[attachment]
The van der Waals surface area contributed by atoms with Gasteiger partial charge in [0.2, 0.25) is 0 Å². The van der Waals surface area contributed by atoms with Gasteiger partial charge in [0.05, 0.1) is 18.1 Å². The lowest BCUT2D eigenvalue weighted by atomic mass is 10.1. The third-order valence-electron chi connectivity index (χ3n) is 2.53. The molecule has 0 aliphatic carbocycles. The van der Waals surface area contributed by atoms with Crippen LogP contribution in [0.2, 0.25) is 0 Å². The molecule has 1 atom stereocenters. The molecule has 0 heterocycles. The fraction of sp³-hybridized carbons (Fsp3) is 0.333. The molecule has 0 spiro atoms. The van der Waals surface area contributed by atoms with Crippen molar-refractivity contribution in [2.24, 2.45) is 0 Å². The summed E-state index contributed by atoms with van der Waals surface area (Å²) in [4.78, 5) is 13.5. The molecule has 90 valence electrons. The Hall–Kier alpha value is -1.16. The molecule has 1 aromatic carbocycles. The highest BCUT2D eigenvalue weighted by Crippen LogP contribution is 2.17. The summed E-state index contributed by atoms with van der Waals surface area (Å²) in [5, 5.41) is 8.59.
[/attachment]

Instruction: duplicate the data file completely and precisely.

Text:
The van der Waals surface area contributed by atoms with Gasteiger partial charge in [0.2, 0.25) is 0 Å². The van der Waals surface area contributed by atoms with Gasteiger partial charge in [0.05, 0.1) is 18.1 Å². The lowest BCUT2D eigenvalue weighted by atomic mass is 10.1. The third-order valence-electron chi connectivity index (χ3n) is 2.53. The molecule has 0 aliphatic carbocycles. The van der Waals surface area contributed by atoms with Crippen LogP contribution in [0.2, 0.25) is 0 Å². The molecule has 1 atom stereocenters. The molecule has 0 heterocycles. The fraction of sp³-hybridized carbons (Fsp3) is 0.333. The molecule has 0 spiro atoms. The van der Waals surface area contributed by atoms with Crippen molar-refractivity contribution in [2.24, 2.45) is 0 Å². The summed E-state index contributed by atoms with van der Waals surface area (Å²) in [4.78, 5) is 13.5. The molecule has 90 valence electrons. The Hall–Kier alpha value is -1.16. The molecule has 1 aromatic carbocycles. The highest BCUT2D eigenvalue weighted by Crippen LogP contribution is 2.17. The summed E-state index contributed by atoms with van der Waals surface area (Å²) in [5, 5.41) is 8.59.